It's an historical fact that Ferrari was like a crazy ranch before the Todts, Brawns and Schus. And we all believe that those guys brought to Ferrari a different way to do things, maybe a modern concept that wasn't in Ferrari at the moment. How much of it is related with the ancient regime of the team, commanded by the old Enzo Ferrari is yet to be discussed. But I think that today we are talking of complete different matters. Ferrari is a leading edge Factory, an organization capable of the most advanced engineering. They have made the biggest step trying to close the gap with the double diffusered cars, a much better work than the BMWs, McLarens, Renaults, etc etc, a job done without the Stepneys, Brawns and co. And those faults in the pitstops last year are to be seen this season. When new people comes into scene, you need some time to adjust the pieces. But I'm sure Ferrari is teached not to shoot its foot, don't you? After all, we don't know where these new people comes from, maybe they're brits or germans after all.
Date Added: 22/07/2009

“Say what you want about Jean Todt (and I shudder at the thought of him in Mosley's position) but he was never one to take nationality into account when building and maintaining the most efficient team in the sport.”

Indeed, but Todt was fiercely loyal to Ferrari till they ‘appeared’ to be finished with his services. An interesting condition looms on the horizon:- di Montezemolo president of both FOTA and Ferrari, with Todt newly elected president of the FIA. Could it be that the promised F1 renaissance will merely become a strengthening of the existing Order?
Date Added: 22/07/2009

Perhaps there just make one designer do two designers work, isn`t Pedro De la Rosa latin?.
Date Added: 23/07/2009

Nick Goodspeed
If you want the very best there is no room for petty prejudices.
I've seen this mentality turn the most winning hockey team into also rans.
I remember watching the Ferrari mechanics working all night changing motors in the Watkin's Glen pits in the days that fans could come and go as they liked and, believe me this was high entertainment for a young motor head. Tools everywhere and then a mechanic with an atomizer full of gas, priming the motor, and then the roar of a flat twelve. Before the great homogenization Ferraris didn't always win but they were THE artists on the grid. Through the Schumacher era, they were not so much artists as robotic thugs, which was awful sad. They may have gained many trophies but it cost them all sorts of mana along the way. Maybe Montezemolo has the right idea. If Ferrari want to regain the respect they once had they must start polishing things.
If Ferrari wants to be Italian, well good for them. It would seem as if it's become politically incorrect to stick up for your own. Once everything's homogenized nothing's special. I sure hope the American team supplies a different flavour to F1. F1 needs it.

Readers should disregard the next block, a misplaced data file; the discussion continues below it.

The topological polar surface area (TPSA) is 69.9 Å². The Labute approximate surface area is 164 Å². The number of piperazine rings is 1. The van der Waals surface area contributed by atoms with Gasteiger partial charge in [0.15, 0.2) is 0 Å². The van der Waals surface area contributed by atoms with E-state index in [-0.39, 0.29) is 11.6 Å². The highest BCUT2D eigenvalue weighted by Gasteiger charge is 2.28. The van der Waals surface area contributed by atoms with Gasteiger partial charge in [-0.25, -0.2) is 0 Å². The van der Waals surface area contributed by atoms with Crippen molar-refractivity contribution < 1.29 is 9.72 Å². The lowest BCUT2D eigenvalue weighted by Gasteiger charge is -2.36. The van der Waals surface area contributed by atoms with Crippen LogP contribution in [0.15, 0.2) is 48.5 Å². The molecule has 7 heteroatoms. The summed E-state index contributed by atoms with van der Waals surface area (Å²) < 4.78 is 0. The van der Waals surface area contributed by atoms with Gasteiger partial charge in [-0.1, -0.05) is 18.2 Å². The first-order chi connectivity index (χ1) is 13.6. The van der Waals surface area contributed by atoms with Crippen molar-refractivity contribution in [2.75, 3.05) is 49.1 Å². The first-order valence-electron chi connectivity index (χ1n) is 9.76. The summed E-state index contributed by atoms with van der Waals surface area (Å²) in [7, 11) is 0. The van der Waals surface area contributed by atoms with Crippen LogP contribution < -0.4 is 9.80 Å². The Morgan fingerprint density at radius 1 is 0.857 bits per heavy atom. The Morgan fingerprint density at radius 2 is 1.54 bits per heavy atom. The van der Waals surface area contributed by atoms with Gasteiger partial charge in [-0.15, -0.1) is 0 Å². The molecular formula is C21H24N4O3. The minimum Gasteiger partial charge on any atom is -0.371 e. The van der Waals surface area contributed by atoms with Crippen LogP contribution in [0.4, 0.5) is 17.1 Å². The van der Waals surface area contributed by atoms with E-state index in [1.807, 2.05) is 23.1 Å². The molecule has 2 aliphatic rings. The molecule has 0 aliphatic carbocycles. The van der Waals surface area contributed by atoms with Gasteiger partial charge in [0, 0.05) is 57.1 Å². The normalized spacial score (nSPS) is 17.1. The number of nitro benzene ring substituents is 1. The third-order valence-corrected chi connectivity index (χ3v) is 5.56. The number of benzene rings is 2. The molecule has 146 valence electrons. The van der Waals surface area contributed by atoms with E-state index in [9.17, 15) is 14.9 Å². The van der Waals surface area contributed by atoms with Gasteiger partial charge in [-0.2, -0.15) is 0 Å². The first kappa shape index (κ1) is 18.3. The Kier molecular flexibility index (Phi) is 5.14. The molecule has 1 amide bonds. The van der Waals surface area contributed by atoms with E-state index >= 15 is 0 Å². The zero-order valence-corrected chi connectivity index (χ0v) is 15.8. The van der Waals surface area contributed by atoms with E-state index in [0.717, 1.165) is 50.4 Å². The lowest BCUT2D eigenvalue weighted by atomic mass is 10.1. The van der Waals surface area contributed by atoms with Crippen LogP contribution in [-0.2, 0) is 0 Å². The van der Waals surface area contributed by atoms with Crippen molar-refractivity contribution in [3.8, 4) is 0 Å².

Date Added: 23/07/2009

While it would seem on the surface that Ferrari is indeed being re-nationalized by LDM, let's remember that many of the key people now are still not Italian. These include Nik Tombazis (who'll now be absorbing Iley's role, I believe), Chris Dyer (who's taken over Luca Baldiserri's on-track role), and Rob Smedley. There's even rumors (although far-fetched, I think) that Ferrari are intending to lure Geoff Willis to Maranello.

Indeed, Ferrari haven't really been a fully Italian team since the 80s, when they hired Dr. Harvey Postlethwaite and John Barnard to design and develop their cars.

I think it'll take some time for this new generation of Ferrari men to gel together into a cohesive unit. Once they do, they'll still be right at the sharp end.

BTW, this is for Mad - I got this error the first time I tried to post this comment:
System.NullReferenceException: Object reference not set to an instance of an object.
As someone who knows a thing or three about web development, I know how frustrating it is to find the rootcause of that kind of error.
Date Added: 23/07/2009

F1 is nomadic in nature.

C'est La Vie
Date Added: 23/07/2009

The Tru7h
2005 was not a good year to be at Ferrari as the car was horrible all say this is when he first came to the team. Since then the cars have suffered in certain conditions (rain last year, and all around twitchy this year). Of course blaming one man for an entire corporations failure to create a winning car hardly can rest on one man. As you said clive, heads must be rolling.
Date Added: 24/07/2009

There are numerous ways to interpret this years car. One could say they are 'blaming' one individual and one could say an individual did not do his job.

If Ferrari believed the double diffuser concept was illegal and clearly they did, one would assume their car would lean toward strong mechanical and aero grip, which it clearly did not have.

Since Ivey was in charge of the aero development, whom else would one look to in this area?
Date Added: 24/07/2009